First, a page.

I just have to get this down on my blog or I will literally burst into a million words landing on the screen in gibberish. I will try and take my time with this…promise.
Am I a believer who writes fiction?
Or, a writer who happens to believe in God? (I am straying away from the word Christian…too political at this point. Long story.
I ask myself this all the time while I write. Happily, I visited Mike Duran’s blog post titled “More or Less of Me” and he states:
Each one of us is uniquely “God-like,” or if you prefer, “like God.” So when we sing, “More of You and less of me,” aren’t we denying something central to who we are? Of course, you need “more of God.” But, being that you’re fused with His DNA, you also need “more of you” — at least, THE REAL YOU.
I swear I never knew I would land on that particular post, but God works in mysterious ways as the cliche goes.
However, how does this solve the question of who I am as a writer? This is important to me because the works I put out there will be unique and mostly based on my experiences, observations, dreams, and thoughts given by the Muse and whatever else inspires me.
Well, for one thing I have life because of God.
He created me in His image, meaning that whatever I have inside of me is creative, and He wants me to write, He gave me the ability to tell stories. Ever since I was a little girl I told stories to my family just off the top of my head. It gave me a rush to come up with horrific little tales.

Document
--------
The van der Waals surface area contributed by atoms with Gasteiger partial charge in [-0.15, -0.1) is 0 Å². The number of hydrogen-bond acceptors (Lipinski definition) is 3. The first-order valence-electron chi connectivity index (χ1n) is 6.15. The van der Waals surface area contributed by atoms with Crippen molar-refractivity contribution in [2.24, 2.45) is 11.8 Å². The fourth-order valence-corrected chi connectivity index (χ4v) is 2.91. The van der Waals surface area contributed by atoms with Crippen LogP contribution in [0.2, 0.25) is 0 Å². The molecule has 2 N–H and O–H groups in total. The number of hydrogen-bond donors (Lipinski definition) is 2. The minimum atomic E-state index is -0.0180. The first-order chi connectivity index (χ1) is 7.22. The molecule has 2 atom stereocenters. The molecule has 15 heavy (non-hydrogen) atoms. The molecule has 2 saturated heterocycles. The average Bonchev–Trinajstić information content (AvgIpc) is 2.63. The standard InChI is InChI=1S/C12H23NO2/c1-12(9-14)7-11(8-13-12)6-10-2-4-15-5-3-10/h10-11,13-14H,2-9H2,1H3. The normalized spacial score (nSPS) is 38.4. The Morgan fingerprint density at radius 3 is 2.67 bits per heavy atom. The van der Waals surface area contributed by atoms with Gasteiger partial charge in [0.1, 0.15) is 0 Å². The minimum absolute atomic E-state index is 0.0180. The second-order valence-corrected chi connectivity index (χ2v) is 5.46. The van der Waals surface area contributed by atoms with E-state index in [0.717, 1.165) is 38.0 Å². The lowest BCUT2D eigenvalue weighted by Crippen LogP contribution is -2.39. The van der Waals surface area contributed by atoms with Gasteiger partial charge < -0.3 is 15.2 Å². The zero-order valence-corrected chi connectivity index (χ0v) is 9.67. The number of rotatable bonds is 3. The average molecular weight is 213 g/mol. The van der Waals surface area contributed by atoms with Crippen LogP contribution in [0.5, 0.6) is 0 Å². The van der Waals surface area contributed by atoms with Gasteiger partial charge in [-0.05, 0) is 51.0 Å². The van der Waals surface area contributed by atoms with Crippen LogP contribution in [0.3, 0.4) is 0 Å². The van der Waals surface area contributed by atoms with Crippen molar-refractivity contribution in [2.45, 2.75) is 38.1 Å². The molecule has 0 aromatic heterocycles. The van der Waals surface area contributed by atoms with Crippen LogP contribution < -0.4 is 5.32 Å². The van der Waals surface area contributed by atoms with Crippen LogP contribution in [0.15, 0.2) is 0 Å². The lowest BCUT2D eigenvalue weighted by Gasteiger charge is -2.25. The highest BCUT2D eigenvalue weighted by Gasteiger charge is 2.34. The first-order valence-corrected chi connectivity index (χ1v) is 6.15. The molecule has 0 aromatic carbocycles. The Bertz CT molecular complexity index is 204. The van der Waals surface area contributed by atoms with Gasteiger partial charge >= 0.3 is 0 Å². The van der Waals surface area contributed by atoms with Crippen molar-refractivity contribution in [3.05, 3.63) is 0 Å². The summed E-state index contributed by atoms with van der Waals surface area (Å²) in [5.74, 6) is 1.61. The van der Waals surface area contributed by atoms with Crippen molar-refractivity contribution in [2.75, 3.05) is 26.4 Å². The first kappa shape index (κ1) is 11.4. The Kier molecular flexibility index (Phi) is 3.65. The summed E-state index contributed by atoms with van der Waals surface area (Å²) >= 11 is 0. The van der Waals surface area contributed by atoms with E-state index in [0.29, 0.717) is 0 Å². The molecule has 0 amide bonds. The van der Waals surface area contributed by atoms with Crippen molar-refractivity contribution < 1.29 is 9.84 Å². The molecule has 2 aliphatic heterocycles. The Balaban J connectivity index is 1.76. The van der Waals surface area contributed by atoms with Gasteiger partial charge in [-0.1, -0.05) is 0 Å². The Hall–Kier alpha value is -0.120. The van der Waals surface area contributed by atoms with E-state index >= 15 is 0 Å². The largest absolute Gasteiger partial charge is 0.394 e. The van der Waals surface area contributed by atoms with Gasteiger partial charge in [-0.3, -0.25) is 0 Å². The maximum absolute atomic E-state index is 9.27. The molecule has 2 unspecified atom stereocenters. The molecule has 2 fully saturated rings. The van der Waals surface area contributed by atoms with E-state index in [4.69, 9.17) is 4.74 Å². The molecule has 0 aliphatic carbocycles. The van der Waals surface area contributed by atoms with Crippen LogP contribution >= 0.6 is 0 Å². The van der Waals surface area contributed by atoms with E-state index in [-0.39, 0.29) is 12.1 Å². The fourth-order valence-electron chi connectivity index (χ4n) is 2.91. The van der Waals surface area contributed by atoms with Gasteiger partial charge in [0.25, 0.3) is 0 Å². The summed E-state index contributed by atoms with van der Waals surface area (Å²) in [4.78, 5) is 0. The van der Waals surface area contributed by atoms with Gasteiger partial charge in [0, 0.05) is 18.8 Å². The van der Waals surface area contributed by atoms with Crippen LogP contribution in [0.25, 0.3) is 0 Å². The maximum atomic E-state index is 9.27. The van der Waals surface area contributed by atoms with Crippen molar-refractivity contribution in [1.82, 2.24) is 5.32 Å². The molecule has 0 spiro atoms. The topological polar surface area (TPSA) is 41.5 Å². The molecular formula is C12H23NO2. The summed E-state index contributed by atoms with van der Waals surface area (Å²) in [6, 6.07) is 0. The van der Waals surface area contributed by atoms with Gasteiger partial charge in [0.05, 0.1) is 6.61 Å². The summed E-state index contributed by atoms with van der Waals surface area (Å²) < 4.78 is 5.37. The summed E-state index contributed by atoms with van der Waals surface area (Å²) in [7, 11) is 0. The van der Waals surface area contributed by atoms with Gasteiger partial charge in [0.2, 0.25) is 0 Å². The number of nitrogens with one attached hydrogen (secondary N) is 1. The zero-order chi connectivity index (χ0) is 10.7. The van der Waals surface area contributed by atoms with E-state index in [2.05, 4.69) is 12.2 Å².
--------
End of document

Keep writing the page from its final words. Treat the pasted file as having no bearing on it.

Secondly, before believing in Him I was writing anyway. At the age of 8 I wrote the “Snow Princess”. Designed the cover, used binding material from the crafts store and everything. It was a lovely ten page story: pretty, romantic, sweet, and had a hint of the speculative(which are the books I read today). So this leads where?
All of the above leads to this one thing: Once I came into the knowledge of God, I didn’t stop writing what I want to write. My purpose has always been to entertain and purge myself of thoughts and imaginations equally. The stories are based on fictional people and circumstances, however I believe every story has a keen message.
In the book of Esther, God’s name isn’t mentioned at all. I think this is for good reason. This book wanted to show the mercy and justice of God through the eyes of Esther and her risking her own life for her people. This book has the face of God without even mentioning His name. Besides isn’t His love and actions more than enough?
This is not to say that Christian books with overt themes of salvation, redemption, sin, and chastity are wrong. On the contrary, these works are still beautiful and are desperately needed in today’s broken world.
I am still a HUGE fan of Amish stories and will contunue to get those Beverly Lewis and Cindy Woodsmall paperbacks. Yet, we can learn much from any story, right?
If you have the same or opposing views, please comment here. I’d love to hear your thoughts!